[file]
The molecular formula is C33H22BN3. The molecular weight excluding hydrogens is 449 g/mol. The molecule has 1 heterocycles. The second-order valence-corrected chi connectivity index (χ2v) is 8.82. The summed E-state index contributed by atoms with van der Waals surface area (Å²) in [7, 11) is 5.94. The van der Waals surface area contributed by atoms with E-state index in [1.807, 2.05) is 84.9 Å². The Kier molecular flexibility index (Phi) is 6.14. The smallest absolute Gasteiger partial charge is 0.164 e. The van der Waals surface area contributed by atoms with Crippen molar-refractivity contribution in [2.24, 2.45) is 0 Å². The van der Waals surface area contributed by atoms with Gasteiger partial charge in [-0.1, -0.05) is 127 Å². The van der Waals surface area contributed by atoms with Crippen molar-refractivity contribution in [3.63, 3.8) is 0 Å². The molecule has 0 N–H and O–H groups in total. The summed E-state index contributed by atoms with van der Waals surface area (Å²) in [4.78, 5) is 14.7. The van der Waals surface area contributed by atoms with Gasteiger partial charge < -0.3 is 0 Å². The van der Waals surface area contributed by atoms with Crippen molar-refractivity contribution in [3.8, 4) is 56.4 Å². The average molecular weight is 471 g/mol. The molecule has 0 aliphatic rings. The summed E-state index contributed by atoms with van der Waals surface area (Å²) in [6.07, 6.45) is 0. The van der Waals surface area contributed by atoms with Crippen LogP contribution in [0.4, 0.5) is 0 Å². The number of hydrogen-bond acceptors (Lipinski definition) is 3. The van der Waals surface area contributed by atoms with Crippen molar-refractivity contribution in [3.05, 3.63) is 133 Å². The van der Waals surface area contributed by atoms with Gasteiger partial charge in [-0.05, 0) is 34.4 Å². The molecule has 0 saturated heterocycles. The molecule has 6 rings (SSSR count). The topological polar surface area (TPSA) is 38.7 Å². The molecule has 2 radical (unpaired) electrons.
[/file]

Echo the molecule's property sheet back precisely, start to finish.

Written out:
The molecular formula is C33H22BN3. The molecular weight excluding hydrogens is 449 g/mol. The molecule has 1 heterocycles. The second-order valence-corrected chi connectivity index (χ2v) is 8.82. The summed E-state index contributed by atoms with van der Waals surface area (Å²) in [7, 11) is 5.94. The van der Waals surface area contributed by atoms with E-state index in [1.807, 2.05) is 84.9 Å². The Kier molecular flexibility index (Phi) is 6.14. The smallest absolute Gasteiger partial charge is 0.164 e. The van der Waals surface area contributed by atoms with Crippen molar-refractivity contribution in [2.24, 2.45) is 0 Å². The van der Waals surface area contributed by atoms with Gasteiger partial charge in [-0.1, -0.05) is 127 Å². The van der Waals surface area contributed by atoms with Crippen molar-refractivity contribution in [3.63, 3.8) is 0 Å². The molecule has 0 N–H and O–H groups in total. The summed E-state index contributed by atoms with van der Waals surface area (Å²) in [4.78, 5) is 14.7. The van der Waals surface area contributed by atoms with Gasteiger partial charge < -0.3 is 0 Å². The van der Waals surface area contributed by atoms with Crippen molar-refractivity contribution in [3.8, 4) is 56.4 Å². The average molecular weight is 471 g/mol. The molecule has 0 aliphatic rings. The summed E-state index contributed by atoms with van der Waals surface area (Å²) in [6.07, 6.45) is 0. The van der Waals surface area contributed by atoms with Crippen LogP contribution in [0.4, 0.5) is 0 Å². The number of hydrogen-bond acceptors (Lipinski definition) is 3. The van der Waals surface area contributed by atoms with Crippen molar-refractivity contribution in [3.05, 3.63) is 133 Å². The van der Waals surface area contributed by atoms with Gasteiger partial charge in [-0.05, 0) is 34.4 Å². The molecule has 0 saturated heterocycles. The molecule has 6 rings (SSSR count). The topological polar surface area (TPSA) is 38.7 Å². The molecule has 2 radical (unpaired) electrons.